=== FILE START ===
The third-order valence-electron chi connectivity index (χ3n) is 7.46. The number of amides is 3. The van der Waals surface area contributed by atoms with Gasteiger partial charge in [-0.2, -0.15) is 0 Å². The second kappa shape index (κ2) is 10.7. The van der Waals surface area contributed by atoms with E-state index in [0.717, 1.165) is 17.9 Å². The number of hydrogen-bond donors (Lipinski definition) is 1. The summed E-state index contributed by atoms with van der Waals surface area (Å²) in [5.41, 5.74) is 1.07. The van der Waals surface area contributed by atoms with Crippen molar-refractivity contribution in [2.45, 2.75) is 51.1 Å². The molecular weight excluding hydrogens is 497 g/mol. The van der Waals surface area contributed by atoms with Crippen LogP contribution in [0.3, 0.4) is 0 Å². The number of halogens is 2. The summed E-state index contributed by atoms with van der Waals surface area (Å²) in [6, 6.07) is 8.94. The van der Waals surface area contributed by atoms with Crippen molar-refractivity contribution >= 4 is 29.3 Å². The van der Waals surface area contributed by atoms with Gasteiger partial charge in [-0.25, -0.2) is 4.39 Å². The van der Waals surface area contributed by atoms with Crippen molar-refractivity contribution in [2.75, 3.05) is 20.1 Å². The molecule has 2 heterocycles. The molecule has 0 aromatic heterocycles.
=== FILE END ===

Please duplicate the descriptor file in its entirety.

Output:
The third-order valence-electron chi connectivity index (χ3n) is 7.46. The number of amides is 3. The van der Waals surface area contributed by atoms with Gasteiger partial charge in [-0.2, -0.15) is 0 Å². The second kappa shape index (κ2) is 10.7. The van der Waals surface area contributed by atoms with E-state index in [0.717, 1.165) is 17.9 Å². The number of hydrogen-bond donors (Lipinski definition) is 1. The summed E-state index contributed by atoms with van der Waals surface area (Å²) in [5.41, 5.74) is 1.07. The van der Waals surface area contributed by atoms with Crippen molar-refractivity contribution in [2.45, 2.75) is 51.1 Å². The molecular weight excluding hydrogens is 497 g/mol. The van der Waals surface area contributed by atoms with Crippen LogP contribution in [0.3, 0.4) is 0 Å². The number of halogens is 2. The summed E-state index contributed by atoms with van der Waals surface area (Å²) in [6, 6.07) is 8.94. The van der Waals surface area contributed by atoms with Crippen molar-refractivity contribution >= 4 is 29.3 Å². The van der Waals surface area contributed by atoms with Gasteiger partial charge in [-0.25, -0.2) is 4.39 Å². The van der Waals surface area contributed by atoms with Crippen molar-refractivity contribution in [2.75, 3.05) is 20.1 Å². The molecule has 2 heterocycles. The molecule has 0 aromatic heterocycles.